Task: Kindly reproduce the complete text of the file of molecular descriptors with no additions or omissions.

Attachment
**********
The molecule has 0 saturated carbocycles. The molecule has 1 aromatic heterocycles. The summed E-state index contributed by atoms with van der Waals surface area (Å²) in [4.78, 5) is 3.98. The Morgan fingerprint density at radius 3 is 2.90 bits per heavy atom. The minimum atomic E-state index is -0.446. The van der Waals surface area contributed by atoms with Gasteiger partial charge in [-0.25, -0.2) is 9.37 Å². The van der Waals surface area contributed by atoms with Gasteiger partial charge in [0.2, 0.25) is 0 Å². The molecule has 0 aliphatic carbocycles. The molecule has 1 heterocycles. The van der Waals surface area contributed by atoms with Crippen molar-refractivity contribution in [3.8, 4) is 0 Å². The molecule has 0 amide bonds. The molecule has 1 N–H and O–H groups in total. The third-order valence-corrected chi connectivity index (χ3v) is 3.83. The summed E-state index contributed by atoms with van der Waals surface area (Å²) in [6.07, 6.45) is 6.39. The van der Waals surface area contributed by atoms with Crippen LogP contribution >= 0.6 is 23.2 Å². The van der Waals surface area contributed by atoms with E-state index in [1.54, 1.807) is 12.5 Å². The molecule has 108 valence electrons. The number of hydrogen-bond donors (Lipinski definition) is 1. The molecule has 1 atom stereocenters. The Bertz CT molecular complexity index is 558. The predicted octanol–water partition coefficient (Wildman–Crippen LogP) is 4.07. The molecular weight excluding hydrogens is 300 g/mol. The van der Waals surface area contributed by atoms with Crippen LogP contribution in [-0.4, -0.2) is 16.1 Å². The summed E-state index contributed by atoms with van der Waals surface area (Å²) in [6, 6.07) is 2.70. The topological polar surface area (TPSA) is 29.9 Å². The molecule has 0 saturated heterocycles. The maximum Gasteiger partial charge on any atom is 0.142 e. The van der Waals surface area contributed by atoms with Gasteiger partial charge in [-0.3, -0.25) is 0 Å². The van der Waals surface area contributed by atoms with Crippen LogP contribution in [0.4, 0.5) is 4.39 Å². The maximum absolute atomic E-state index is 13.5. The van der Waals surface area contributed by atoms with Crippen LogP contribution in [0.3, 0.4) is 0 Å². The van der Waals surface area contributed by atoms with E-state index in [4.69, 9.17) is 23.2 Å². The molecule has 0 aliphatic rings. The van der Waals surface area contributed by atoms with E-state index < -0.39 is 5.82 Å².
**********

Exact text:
The molecule has 0 saturated carbocycles. The molecule has 1 aromatic heterocycles. The summed E-state index contributed by atoms with van der Waals surface area (Å²) in [4.78, 5) is 3.98. The Morgan fingerprint density at radius 3 is 2.90 bits per heavy atom. The minimum atomic E-state index is -0.446. The van der Waals surface area contributed by atoms with Gasteiger partial charge in [-0.25, -0.2) is 9.37 Å². The van der Waals surface area contributed by atoms with Gasteiger partial charge in [0.2, 0.25) is 0 Å². The molecule has 0 aliphatic carbocycles. The molecule has 1 heterocycles. The van der Waals surface area contributed by atoms with Crippen molar-refractivity contribution in [3.8, 4) is 0 Å². The molecule has 0 amide bonds. The molecule has 1 N–H and O–H groups in total. The third-order valence-corrected chi connectivity index (χ3v) is 3.83. The summed E-state index contributed by atoms with van der Waals surface area (Å²) in [6.07, 6.45) is 6.39. The van der Waals surface area contributed by atoms with Crippen LogP contribution >= 0.6 is 23.2 Å². The van der Waals surface area contributed by atoms with E-state index in [1.54, 1.807) is 12.5 Å². The molecule has 108 valence electrons. The number of hydrogen-bond donors (Lipinski definition) is 1. The molecule has 1 atom stereocenters. The Bertz CT molecular complexity index is 558. The predicted octanol–water partition coefficient (Wildman–Crippen LogP) is 4.07. The molecular weight excluding hydrogens is 300 g/mol. The van der Waals surface area contributed by atoms with Crippen LogP contribution in [-0.4, -0.2) is 16.1 Å². The summed E-state index contributed by atoms with van der Waals surface area (Å²) in [6, 6.07) is 2.70. The topological polar surface area (TPSA) is 29.9 Å². The molecule has 0 saturated heterocycles. The maximum Gasteiger partial charge on any atom is 0.142 e. The van der Waals surface area contributed by atoms with Gasteiger partial charge in [-0.3, -0.25) is 0 Å². The van der Waals surface area contributed by atoms with Crippen LogP contribution in [0.4, 0.5) is 4.39 Å². The maximum absolute atomic E-state index is 13.5. The van der Waals surface area contributed by atoms with Crippen LogP contribution in [0.3, 0.4) is 0 Å². The van der Waals surface area contributed by atoms with E-state index in [4.69, 9.17) is 23.2 Å². The molecule has 0 aliphatic rings. The van der Waals surface area contributed by atoms with E-state index < -0.39 is 5.82 Å².